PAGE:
Mon, 14 September 2009
I discussed in last week’s post how a guardianship may not be possible where Mom needs help but is not necessarily incompetent. So, what other options are there? Mom’s health has been in gradual decline. The family sees it. Sometimes they agree that action is necessary, some times not. They have had more than one conversation with Mom about the need for long term care planning, for example moving Mom to a safer environment.
The problem, however, is that the family (usually the children) are uncomfortable in their role. Mom, understandably, is not thrilled with the suggestions, and may even be hostile. Roles are reversed. The child assumes a parental role, taking care of the parent, who cannot, or will not, consider the risks that lie ahead. Yet the child is waiting for the parent to say “yes” and can only go so far on his/her own without that permission. So nothing is accomplished and the family simply moves from crisis to crisis, always seemingly reacting to events, not preparing for them.
That’s when you need to introduce an outside person into the conversation. As I explain to clients, I can say things to your parents that will be heard differently than if you say them to your parents, or if I say them to my own parents. I may, in fact, say the very same things that the family has been telling Mom. But, now it’s different. Mom may have been waiting for the children to take the next step. It isn’t just talk anymore. One step turns into the next and that’s how problems get solved. That process can start with an elder law attorney. It can also begin with a trusted advisor, such as your financial planner or accountant.
Another opportunity that so many families let pass is when a crisis occurs. Mom is in the hospital or rehabbing in a subacute care facility. She wants to go home. The family relents. That may, however, be the best time to make a change. It doesn’t have to be a permanent one from the start. But you’ve got doctors and medical staff to support you as well. If everyone is telling Mom what needs to be done the focus isn’t on the children. It is a whole lot easier for Mom to accept.
Just a few options to consider. Time isn’t on Mom’s side. Her health will continue to decline. Sometimes it’s a matter of waiting for, and recognizing, the opportunities that present themselves, and then seizing upon them. In the end, Mom may come to accept the changes as necessary, or at least grudgingly allow the children to take the action they know is necessary to insure Mom’s continued well being.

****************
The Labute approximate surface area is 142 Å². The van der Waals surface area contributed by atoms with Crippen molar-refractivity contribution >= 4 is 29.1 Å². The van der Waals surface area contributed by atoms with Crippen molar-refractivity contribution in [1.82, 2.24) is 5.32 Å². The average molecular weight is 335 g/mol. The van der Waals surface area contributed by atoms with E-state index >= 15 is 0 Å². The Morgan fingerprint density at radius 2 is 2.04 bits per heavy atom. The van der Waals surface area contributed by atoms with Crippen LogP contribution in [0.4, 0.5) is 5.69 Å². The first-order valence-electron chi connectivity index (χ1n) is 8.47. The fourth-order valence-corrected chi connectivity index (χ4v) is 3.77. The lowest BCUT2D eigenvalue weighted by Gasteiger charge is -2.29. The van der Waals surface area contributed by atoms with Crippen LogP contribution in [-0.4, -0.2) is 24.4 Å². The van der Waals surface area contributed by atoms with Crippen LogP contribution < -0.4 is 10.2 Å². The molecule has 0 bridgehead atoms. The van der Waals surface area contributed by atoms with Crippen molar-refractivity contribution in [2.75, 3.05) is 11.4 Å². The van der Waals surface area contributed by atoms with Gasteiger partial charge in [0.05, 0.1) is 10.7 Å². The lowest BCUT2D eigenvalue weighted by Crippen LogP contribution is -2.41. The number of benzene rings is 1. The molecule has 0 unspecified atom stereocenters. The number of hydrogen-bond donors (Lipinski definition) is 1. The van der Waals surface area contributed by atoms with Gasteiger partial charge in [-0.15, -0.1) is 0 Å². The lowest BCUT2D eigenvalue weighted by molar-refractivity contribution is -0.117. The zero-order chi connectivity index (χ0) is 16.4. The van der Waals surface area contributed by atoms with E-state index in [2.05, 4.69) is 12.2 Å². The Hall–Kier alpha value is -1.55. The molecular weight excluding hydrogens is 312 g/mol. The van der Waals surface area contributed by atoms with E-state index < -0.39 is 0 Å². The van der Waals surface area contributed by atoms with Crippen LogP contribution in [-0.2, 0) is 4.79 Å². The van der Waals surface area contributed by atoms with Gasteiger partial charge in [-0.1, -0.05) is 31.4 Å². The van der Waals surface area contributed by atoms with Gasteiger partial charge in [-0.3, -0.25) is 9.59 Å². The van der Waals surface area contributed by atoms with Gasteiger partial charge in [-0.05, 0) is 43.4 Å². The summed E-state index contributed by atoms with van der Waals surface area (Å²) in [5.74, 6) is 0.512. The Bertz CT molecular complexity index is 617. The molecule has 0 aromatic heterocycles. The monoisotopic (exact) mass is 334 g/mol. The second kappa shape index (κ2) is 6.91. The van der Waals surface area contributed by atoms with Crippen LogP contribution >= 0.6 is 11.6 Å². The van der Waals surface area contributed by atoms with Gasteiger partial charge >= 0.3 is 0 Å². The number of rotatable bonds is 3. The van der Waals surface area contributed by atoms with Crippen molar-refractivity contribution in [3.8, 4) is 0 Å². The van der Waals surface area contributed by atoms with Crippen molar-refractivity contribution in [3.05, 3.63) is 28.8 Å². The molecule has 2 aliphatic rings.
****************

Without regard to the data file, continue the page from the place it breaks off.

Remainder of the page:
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Mon, 24 August 2009
My Disabled Son is Going to Receive an Inheritance and Lose His Government Benefits – What Can We Do?
Mary calls with the following problem. Her father recently passed away and left a sum of money to each of his grandchildren, including Mary’s son, John. “So, what’s the problem”, you ask. John is 25 and mentally challenged. He is disabled, doesn’t work and receives Medicaid. Mary is concerned because she heard that receiving the inheritance will cause John to lose his benefits. She’s correct if John’s assets exceed $2000. “Is there anything that can be done?” she asks desperately.
The answer is to set up a special needs trust, but the timing of doing so is critical. The law has established certain safe harbor trusts that allow recipients of Medicaid and other needs based government benefits to keep those benefits and place their assets into a trust to be used for their “special needs”. These trusts, however, have very technical and specific rules surrounding their set up and administration.
For example, the trust must be irrevocable and established by a parent, grandparent, guardian or court. The disabled individual cannot set it up him/herself. The trust must provide that the disabled individual is the only beneficiary and that the assets can only be used for special needs and not for food, clothing or shelter. The trust may also need to include a “payback provision”, which states that any assets left in the trust when the beneficiary dies will be used to pay back government benefits first. Oh, and the trust cannot be set up if the disabled person is over the age of 65. These are just some of the many restrictions and requirements.
So, let’s go back to Mary and her problem. We can absolutely place John’s inheritance in a special needs trust. It probably is best to have the court act as the grantor so we’ll need to make an application to the court. It is also important that we do this before assets are ready to be distributed from the grandfather’s estate. Once the inheritance is made available to John he may lose some months of benefits before the court establishes the trust. He doesn’t actually have to receive the assets for them to “be available”. A typical estate can take several months or longer to administer so while the executor is gathering estate assets and paying debts and taxes is the best time to get the trust set up.
Keep in mind that the laws in this area are very technical so it is always best to hire an elder and disability attorney who is very familiar with these types of trusts. And, where possible, it is better for the family member leaving assets to the disabled relative to set up a special needs trust in his/her will or leave the gift to a trust that already has been established by another family member. That is what we call a “third party special needs trust”, but that’s a discussion for another day.
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